Originally posted Jul 15, 2015
After an exhausting trip across the English Channel and a late evening ride on the Calais Coach across the French countryside, the Investigators arrived in Paris and could relax at the luxurious Hotel Bristol. They slept well, except for Miss Crispin having a dream of a medieval prince hunting a man across an abstracted countryside — the man appearing to be the long lost Albert Alexis.
Over breakfast next actions are discussed. A telegram from Violet arrived saying that Prof. Smith was doing well, and that any messages should be relayed through her. Dr. Wilke grumbled some suspicions about where they should really be trusting Smith.
Dr. Wilke’s contact at the Bibliothèque Nationale, clerk and student Remi Vangeim, was dismayed that they had come in search of the the Devil’s Simulare. It seems that the valuable book had just been stolen by one of the library’s directors, Prof. Brice Clavet. The police believed he took it to pay from drug debts to criminals from the East — but they must not have been pleased by the deal, since Clavet’s body was found, skinned, at his apartment.
While Umar stayed behind to see what information he can find about the missing book, the others checked out Prof. Clavet’s former apartment. It has been cleaned and repainted since the crime, but Miss Crispin arranged to rent it for a month, so that a seance can be performed. She and Dr. Wilke summoned up what claims to be the dead man’s spirit. It wailed for help, saying that is trapped between this world and the next. It explained that it witnessed its own ritual murder and flaying, confirming that the Devil’s Simulare was in fact taken by an agent of Makryat wearing Clavet’s flesh. Miss Crispin failed in an attempt to spend the spirit into the Light, leaving in lost and at the mercy of a hungry force that was stalking it.
A telegram from Prof.Smith pointed the Investigators to look into the history of the Comte Fenalik, a pre-Revolutionary noble whom Smith believes was the last owner of the intact Simulacrum. While he was erased from official records, a few period diaries recounted the mansion of debauchery he had founded before being arrested and thrown into the Charenton Asylum to be forgotten.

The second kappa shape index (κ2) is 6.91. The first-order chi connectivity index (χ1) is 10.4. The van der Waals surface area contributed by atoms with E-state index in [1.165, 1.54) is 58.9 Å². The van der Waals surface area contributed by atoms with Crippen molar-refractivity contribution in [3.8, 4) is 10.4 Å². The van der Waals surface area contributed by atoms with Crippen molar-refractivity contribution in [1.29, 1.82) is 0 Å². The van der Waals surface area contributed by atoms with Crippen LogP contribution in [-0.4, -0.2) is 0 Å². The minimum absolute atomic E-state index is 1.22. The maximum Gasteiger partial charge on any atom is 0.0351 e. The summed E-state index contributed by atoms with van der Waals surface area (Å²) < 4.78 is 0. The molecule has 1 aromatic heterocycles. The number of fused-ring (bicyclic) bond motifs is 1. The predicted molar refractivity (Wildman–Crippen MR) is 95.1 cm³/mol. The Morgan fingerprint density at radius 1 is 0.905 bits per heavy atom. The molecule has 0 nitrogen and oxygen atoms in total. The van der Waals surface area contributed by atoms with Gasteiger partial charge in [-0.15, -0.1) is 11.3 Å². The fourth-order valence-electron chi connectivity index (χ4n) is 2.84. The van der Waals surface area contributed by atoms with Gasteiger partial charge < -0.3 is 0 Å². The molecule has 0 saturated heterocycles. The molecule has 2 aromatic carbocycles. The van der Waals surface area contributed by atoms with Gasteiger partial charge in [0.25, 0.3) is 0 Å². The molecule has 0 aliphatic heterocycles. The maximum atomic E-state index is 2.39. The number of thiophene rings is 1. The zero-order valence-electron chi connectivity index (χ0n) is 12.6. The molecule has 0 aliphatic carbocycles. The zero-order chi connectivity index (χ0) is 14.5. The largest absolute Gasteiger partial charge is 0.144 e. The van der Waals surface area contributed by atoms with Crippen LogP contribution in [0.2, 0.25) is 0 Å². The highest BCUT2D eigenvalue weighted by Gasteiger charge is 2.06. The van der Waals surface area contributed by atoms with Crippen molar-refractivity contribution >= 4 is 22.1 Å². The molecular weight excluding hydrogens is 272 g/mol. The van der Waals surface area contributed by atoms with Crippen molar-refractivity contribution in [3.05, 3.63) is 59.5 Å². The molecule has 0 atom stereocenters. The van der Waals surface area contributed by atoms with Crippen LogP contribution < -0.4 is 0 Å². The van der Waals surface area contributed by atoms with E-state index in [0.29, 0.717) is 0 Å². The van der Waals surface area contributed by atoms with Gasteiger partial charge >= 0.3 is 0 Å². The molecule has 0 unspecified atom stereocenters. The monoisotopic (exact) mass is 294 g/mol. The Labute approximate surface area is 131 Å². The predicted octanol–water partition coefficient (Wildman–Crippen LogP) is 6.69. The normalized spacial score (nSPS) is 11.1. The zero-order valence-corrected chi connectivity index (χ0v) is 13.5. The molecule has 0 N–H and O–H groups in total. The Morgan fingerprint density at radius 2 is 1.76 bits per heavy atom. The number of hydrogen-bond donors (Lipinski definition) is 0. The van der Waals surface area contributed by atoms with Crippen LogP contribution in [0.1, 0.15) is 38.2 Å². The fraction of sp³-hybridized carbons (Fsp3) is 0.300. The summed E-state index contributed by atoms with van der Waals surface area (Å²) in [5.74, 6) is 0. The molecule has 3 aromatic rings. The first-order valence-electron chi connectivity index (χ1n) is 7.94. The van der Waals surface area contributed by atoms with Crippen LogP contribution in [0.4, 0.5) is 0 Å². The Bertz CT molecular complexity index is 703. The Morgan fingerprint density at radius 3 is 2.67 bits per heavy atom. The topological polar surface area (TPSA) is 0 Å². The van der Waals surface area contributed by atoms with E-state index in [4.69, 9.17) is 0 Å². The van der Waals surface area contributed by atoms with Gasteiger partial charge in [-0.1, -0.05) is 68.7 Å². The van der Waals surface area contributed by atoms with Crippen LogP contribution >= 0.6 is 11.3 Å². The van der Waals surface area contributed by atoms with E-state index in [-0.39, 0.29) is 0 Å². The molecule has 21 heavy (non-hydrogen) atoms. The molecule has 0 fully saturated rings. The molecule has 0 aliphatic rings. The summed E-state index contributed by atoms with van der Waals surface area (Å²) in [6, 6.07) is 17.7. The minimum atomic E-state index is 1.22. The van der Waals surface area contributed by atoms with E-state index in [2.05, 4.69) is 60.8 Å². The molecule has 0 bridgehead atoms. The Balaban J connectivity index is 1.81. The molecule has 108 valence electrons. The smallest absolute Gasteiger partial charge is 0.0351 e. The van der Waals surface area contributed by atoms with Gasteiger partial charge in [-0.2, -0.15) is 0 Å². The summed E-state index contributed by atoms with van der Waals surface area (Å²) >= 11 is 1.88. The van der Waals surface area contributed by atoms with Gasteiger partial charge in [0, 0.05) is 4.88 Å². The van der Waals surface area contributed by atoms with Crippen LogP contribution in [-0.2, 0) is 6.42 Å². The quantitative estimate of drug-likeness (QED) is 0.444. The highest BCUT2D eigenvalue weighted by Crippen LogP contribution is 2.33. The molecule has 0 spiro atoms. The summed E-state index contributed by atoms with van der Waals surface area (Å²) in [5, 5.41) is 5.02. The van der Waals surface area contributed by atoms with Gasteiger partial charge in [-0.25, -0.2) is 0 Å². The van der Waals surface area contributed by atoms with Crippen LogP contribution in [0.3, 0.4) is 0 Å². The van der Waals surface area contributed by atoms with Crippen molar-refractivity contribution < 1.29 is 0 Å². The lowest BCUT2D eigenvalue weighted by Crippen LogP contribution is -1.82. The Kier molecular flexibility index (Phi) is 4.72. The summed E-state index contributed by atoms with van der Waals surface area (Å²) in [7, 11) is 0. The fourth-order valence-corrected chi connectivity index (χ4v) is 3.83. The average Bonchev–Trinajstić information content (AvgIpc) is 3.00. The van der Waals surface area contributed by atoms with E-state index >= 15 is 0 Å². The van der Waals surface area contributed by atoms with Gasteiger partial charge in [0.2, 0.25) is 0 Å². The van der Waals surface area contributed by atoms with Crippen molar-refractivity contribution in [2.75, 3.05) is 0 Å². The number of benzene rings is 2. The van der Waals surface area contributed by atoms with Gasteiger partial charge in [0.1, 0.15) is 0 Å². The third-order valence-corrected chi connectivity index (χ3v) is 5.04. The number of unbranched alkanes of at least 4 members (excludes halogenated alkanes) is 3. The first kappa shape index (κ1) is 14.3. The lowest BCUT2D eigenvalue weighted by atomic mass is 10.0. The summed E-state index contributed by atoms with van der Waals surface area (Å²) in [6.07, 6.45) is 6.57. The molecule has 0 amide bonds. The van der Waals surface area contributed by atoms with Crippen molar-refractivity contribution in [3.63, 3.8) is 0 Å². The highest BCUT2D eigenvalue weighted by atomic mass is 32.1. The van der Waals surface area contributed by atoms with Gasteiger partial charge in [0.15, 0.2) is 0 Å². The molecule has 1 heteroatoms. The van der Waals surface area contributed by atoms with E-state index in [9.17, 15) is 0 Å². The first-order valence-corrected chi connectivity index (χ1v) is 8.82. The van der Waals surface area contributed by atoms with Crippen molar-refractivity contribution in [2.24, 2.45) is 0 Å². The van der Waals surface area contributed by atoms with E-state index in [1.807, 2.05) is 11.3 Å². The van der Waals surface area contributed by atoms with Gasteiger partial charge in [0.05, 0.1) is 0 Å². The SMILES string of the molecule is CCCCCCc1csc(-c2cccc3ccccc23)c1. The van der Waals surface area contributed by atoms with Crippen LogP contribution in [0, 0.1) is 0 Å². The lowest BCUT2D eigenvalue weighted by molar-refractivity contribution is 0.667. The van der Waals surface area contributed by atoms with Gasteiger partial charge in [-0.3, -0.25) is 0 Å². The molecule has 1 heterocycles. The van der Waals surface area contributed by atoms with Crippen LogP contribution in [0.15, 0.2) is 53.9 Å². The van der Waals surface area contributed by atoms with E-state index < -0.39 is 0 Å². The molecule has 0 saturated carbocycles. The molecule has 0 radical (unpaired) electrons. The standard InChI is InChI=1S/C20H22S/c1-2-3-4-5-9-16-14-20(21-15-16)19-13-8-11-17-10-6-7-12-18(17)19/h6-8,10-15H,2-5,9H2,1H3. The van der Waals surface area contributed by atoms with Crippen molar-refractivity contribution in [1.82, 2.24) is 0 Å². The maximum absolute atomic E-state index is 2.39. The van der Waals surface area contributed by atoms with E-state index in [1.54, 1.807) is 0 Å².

Umar went to check out the Asylum — which had recently appointed a new director after the previous one died in an accident. He found that while there was an account of Fenalik being admitted, there was no further mention of him in their records. Looking into the fate of the director, Umar discovered he had died while performing experimental electrical therapy on an unknown patient. According to the testimony of a madman, this patient had been found as a desiccated corpse in the Asylum basement. Umar’s concluded that Fenalik still lived — and was on the loose.
Aside from the differences in game mechanics, converting “Horror on the Orient Express” to Trail of Cthulhu has been relatively straight forward. One can read through the adventure and extract Core Clues easily enough. Most of the rest I use for color and inspiration to fill the rest of the sessions. There’s plenty of rich detail to build on and adapt to my style of adventure design.
In the last session I faced a couple instances of the players getting interested in what I had planned as a secondary detail, and paying less attention to what I intended as the main investigation. While I tried to emphasize that (in this example) the murder scene had been thoroughly gone over by the police and the landlord had cleaned and repainted, I did not want to shut them down from their intent — which was to hold a seance (one of the PCs is a medium). I tried to make this an interesting scene, with some information to be uncovered, though I couldn’t think of a way to slip a Core Clue into the situation.
The bigger consequence of the situation was the Investigators coming to feel they were a step or two behind their opponents and needed to take drastic action. They decided to hire a plane to travel ahead of the Orient Express, hoping to get to a fragment of the Simulacrum in advance of the enemies they assume are on the same route they are. This is interesting since “Orient Express” unlike, say “Eternal Lies,” is very linear, with an assumption the players will go from one location to the next. I’m fine with them doing this and I definitely want this choice to have a significant effect on the events of the campaign.
They also “split the party” with one PC staying behind in Paris to follow up leads on the Charenton Asylum and Count Fenalik. Having two parallel event sequences messes with my goals for pacing, but again I do not want to stop players from making such choices. While I had planned to have Charenton be a fairly complex investigation — as written in the campaign books — I condensed a lot and, Core Clues in mind, moved the player through that sequence in the last half-hour or so of the session.
One plot element I’m adding, btw, is that Fenalik was awoken on January 3rd (the morning before the Challenger Lecture and the attack on Prof. Smith) with the idea that it was the return of the Simulacrum’s previous owner that stirred the artifact to a more energized state, and set the Campaign’s whole sequence of events in motion.
So now I’m looking at the Belgrade chapter of the campaign, both giving it my usual treatment, as well as considering the consequences of this happening now, rather than several stages later on in their quest. I’m not sure how far the lone Investigator will take things on his own, back in Paris, and how he will fare. Fenalik may have a very different reaction to a lone investigator poking around, rather than a whole party